Hints for Solving Meta Contests

This is a place to learn about the Muggles community and some of the terminology we use. It also contains suggested strategies for solving meta crosswords, as well as a repository of all past WSJ crossword contests and solutions.
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Bob cruise director
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Hints for Solving Meta Contests

#1

Post by Bob cruise director » Fri Apr 26, 2019 2:27 pm

For our newest Muggles who are going through the same struggles that we all went through as we got into meta puzzles, below are a series of thoughts and advice. However remember that you must enter your answer either through an email to crosswordcontest@wsj.com putting your answer in the title or through the contest on line.

On the WSJ web page: Crossword Contest 101, Matt Gaffney contributed some guidelines some of which I have plagiarized here.

1. First and foremost, think outside the box. The creators of these metas are extremely clever in continually coming up with ideas (some would say nefarious). There is no pattern to the solution so it is using cleverness, experience and your intelligence.
2. The answer is usually contained within or derived from the grid however there are contests where the answer is either embedded in the clues or derived from the clues with minimal input from the grid.
3. Read the title. You will see this over and over as the title will give you direction to the solution. Often the title is cryptic in how it is intended to be interpreted.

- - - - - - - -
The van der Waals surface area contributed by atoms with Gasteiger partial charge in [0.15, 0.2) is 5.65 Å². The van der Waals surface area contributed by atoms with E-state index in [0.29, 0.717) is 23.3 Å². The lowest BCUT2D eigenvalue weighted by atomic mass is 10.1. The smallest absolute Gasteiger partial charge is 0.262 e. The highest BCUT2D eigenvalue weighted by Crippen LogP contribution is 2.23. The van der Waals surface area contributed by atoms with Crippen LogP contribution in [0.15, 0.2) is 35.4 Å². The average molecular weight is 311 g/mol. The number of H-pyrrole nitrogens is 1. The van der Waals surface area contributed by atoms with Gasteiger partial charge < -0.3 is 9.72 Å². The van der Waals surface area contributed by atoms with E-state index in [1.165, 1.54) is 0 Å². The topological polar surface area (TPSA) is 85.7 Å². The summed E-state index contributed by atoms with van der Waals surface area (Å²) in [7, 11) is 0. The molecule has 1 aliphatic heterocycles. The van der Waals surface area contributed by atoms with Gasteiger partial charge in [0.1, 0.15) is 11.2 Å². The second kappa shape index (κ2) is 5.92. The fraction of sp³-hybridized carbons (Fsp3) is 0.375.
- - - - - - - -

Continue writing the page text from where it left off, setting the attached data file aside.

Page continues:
4. Look for question marks or stars within the clues and long answers in the grid. Either or both will point you toward the answer
5. Look for unusualness anywhere. That includes unusual wording in a clue like word selection which is strange. It includes the use of really strange words in the grid.
6. Look for patterns in the grid. An unusual number of answers starting and ending with the same letter set.
7. Rarely but not never, look for an unusual pattern in the dark squares in the grid.
8. Look for answers which may have a different meaning when pronounced phonetically.
9. After the contest is over, go back and look at how the answer is derived. It is a learning experience. Also look at some of the paths that others took in getting to either the right or wrong answer.
10. After the contest is over and you have a question, please feel free to ask. There is no such thing as a bad question but there are a lot of unasked questions that beg for an answer.
Finally, there some very good solvers here. They get the answer every week. They also get the answer very fast. Do not let that intimidate you. This is a lifelong improvement path and everyone is here to have fun and learn. Showing an amusing path to the wrong answer or no answer is therapeutic and almost every time there is another muggle who went down the same wrong path (which we call going down a rabbit hole).

As you may see with the comments made, there is technical and nontechnical muggles, younger and older muggles, experience and new muggles, male and female muggles. All doing these for the enjoyment, comradery and fun.
Bob Stevens
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Toby
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#2